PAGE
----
As reported in the early studies on this topic, before effective mechanical ventilation became available most children did not survive. Mechanical ventilation has almost always been required in the most recently reported cases [2, 3].

In the post-neonatal period, children with PL present with respiratory difficulties of varying degree, associated with a relapsing course. During both the neonatal and post-neonatal period, PL may be associated with chylothorax, chylopericardium, and chylous ascites. In older children it is frequently associated with recurrent cough, wheeze, increased respiratory effort with inspiratory crackle, and even congestive heart failure. The disease is characterized by frequent respiratory exacerbations [3, 6].


The etiology of PL is not known. It has been suggested that PL lymphatic channels of the fetal lung do not undergo the normal regression process at 20 weeks of gestation, and thus there is a persistence of the large lymphatic vessels that are normal form of the maturation developmental process at 9–16 weeks of gestation [7]. Obstruction of pulmonary lymphatics or veins, or the action of infectious agents have also been taken into consideration [2].

Secondary PL may be caused by a cardiac lesion. Pulmonary lymphatics dilatation develops in utero as a result of obstructed pulmonary venous flow, or cardiac lesions which have been hypothesized to interfere with the normal regression of the lymphatic tissue elements after the 16th week of fetal life [3].

Lymphangiogenesis has been reviewed in several recent papers [811]. Lymphatic vessels were first described in the seventeenth century by the Italian scientist G. Aselli. However, until a few years ago, the lymphatic system was not considered an interesting topic. In 1902, Florence Sabin proposed the most widely accepted model of lymphatic vasculature development. According to Sabin's proposal, the peripheral lymphatic system originates from the primary lymph sacs (jugular lymph sac, subclavian lymph sac, retroperitoneal lymph sac, cysterne chyli, posterior lymph sac), then spreads by endothelial sprunting into the surrounding tissue and organs, where local capillaries are formed. A less popular model was proposed in 1910 by Huntington and McClure, who claimed that primary lymph sacs arise in the mesenchyme independently of the veins and then establish venous connections. This model has recently been supported by a study on chickens. On the basis of recent studies, it has been proposed that mammalian lymphatic vasculature develops in four stages: lymphatic endothelial cell (LEC) competence, LEC bias, LEC specification, and LEC differentiation. Knowledge about the genes that are expressed and/or required during lymphatic vasculature formation and about the signal-transducing system for lymphatic endothelial cell growth, migration, and maturation has improved significantly.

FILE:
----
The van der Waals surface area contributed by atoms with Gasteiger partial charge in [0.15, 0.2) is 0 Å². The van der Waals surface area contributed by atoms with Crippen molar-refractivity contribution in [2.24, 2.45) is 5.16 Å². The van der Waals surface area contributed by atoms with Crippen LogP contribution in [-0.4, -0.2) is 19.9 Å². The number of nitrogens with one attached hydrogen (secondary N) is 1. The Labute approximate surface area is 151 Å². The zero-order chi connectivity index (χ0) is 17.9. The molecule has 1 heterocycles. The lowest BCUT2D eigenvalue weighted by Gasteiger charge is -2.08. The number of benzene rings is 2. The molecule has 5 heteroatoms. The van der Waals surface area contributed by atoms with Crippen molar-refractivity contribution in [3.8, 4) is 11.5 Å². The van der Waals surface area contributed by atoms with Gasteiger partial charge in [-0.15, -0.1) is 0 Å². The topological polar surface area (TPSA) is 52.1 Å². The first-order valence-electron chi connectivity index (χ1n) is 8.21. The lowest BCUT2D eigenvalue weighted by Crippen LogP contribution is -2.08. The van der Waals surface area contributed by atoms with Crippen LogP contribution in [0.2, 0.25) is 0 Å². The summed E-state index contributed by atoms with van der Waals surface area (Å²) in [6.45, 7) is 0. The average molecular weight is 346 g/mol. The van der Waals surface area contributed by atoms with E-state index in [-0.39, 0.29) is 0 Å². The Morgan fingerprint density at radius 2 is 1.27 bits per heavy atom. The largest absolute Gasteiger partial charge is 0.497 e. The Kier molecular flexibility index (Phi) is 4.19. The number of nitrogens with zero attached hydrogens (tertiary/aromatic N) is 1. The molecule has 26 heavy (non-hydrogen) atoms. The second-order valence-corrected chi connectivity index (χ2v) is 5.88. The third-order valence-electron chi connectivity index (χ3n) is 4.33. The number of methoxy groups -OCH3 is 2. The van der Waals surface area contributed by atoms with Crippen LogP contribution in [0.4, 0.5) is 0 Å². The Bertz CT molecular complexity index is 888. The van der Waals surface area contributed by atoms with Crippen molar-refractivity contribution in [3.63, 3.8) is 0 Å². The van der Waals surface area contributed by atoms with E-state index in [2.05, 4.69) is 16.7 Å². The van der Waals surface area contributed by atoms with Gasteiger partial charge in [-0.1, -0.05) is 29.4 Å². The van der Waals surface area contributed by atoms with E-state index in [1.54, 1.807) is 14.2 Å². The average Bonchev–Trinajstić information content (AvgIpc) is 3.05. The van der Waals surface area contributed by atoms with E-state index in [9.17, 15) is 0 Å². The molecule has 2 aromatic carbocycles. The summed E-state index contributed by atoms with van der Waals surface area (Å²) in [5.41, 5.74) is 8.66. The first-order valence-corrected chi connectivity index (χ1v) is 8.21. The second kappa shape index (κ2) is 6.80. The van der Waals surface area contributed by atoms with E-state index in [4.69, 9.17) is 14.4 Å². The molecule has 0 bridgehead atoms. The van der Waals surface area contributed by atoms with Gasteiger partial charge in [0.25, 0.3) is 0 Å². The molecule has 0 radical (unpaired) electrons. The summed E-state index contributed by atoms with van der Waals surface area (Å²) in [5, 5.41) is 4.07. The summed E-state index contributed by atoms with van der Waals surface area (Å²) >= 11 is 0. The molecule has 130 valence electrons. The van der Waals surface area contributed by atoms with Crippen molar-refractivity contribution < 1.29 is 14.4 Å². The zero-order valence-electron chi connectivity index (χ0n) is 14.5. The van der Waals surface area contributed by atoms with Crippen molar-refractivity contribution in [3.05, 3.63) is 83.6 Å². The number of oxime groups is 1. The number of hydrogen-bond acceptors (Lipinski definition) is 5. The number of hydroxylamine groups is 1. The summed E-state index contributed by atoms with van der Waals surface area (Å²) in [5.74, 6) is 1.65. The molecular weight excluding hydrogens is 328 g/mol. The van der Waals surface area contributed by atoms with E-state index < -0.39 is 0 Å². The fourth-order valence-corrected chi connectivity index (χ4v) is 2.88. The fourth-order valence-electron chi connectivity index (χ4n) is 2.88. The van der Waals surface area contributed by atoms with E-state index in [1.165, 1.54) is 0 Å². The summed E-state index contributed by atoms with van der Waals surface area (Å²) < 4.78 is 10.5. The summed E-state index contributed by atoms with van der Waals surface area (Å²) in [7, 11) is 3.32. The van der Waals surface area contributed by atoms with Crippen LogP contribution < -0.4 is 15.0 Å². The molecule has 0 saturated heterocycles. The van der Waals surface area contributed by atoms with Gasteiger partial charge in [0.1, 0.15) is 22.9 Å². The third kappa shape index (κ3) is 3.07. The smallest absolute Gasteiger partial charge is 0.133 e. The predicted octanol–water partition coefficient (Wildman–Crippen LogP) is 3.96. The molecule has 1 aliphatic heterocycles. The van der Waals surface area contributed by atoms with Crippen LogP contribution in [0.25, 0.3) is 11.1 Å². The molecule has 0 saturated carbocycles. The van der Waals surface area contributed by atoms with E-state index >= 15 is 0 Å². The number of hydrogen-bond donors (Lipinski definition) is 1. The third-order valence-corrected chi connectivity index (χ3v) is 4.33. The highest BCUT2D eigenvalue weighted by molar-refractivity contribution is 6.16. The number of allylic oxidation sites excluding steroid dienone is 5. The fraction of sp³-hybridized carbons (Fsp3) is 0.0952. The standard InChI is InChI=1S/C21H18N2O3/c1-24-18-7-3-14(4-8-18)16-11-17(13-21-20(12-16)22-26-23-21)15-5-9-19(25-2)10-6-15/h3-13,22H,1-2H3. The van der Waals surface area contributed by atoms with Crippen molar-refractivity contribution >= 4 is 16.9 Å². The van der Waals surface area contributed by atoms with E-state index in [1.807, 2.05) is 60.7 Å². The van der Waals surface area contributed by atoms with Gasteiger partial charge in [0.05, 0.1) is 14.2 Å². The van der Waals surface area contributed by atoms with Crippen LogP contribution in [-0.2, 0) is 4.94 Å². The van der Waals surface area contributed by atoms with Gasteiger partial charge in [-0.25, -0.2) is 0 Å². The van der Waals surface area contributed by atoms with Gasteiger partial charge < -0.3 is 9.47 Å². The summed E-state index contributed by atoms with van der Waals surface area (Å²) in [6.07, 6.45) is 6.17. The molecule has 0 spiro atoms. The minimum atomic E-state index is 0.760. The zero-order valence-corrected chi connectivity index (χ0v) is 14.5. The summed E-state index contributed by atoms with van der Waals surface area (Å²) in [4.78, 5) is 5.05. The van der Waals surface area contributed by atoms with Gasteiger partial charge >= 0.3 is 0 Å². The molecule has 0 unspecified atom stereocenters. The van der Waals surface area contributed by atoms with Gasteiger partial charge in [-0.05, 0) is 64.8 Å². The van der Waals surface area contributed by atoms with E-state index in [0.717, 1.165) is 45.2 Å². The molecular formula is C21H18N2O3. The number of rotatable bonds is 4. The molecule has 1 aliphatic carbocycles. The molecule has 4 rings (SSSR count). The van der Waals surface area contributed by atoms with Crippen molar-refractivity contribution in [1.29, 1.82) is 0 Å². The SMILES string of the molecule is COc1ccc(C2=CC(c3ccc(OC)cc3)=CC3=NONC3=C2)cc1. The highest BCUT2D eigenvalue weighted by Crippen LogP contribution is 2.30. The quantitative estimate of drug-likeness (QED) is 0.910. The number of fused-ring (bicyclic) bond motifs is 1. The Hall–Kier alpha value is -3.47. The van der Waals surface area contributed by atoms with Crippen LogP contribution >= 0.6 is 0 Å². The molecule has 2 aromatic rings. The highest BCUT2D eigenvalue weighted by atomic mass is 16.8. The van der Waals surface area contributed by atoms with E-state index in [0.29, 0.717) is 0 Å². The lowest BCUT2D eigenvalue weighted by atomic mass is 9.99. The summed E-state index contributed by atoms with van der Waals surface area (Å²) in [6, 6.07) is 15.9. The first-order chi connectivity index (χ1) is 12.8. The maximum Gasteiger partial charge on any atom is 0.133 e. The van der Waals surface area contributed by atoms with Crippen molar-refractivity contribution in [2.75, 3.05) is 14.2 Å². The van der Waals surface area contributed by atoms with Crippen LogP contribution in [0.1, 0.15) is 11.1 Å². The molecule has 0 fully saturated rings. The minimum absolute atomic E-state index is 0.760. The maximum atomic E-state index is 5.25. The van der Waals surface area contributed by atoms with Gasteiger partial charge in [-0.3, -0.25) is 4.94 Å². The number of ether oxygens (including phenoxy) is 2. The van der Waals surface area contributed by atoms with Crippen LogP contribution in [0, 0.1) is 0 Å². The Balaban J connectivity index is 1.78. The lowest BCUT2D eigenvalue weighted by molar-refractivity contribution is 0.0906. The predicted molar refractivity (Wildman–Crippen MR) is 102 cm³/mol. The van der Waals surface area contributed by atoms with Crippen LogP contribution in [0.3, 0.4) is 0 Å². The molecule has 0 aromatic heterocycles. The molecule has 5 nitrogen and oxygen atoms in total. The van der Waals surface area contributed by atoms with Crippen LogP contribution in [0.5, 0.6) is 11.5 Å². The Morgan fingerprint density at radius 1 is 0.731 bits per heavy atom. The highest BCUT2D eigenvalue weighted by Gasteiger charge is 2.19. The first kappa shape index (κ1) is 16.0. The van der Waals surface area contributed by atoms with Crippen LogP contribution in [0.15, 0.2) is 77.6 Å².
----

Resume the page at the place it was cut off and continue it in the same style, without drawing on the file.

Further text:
Table 3 and Figure 1 summarize the most up-to-date information regarding molecular pathways in lymphoangiogenesis and on lymphangiogenetic markers. Table 3 and Figure 1 have been obtained, with modifications, from data published in previously cited papers [811].

Table 3 Lymphangiogenesis: genes involved in lymphatic vasculature formation
Figure 1

Molecular pathways in Lymphangiogenesis. The four-step model for lymphatic vasculature formation is summarized in this scheme. Time line of endothelial cell gene expression in lymphangiogenesis refers to the murine lymphatic system. LEC competence is the autonomous ability of venous endothelial cells to respond to an inductive signal. LEC bias is the bias toward LEC determination and is characteristic of LEC precursors; LEC bias is eventually lost in other venous endothelial cells. LEC specification is characterized by initiation of LEC budding; LEC specification occurs when biased endothelial cells differentiate. LEC differentiation is characterized by four different events, as shown in the figure. During this period lymphatic vessel differentiate and maturation occurs in a stepwise manner leading to the syntesis of all of the main lymphatic vessel components to mature lymphatics. LEC: lymphatic endothelial cell. Timing: E means embryonic days. Lyve1: lymphatic vessel endothelial hyaluronan receptor 1. Vegfr3: vascular endothelial growth-factor receptor 3. Prox1: prospero related homeobox 1. Nrp2: neuropilin 2. Tie2: endothelial cell-specific receptor. Ang1 and 2: angiopoietin 1 and 2. SLC: secondary lymphoid chemokine. D6: β-chemokine receptor. ELK3: ETS-domain protein (SRF accessory protein 2). FOXC2: forkhead box C2.

Diagnostic methods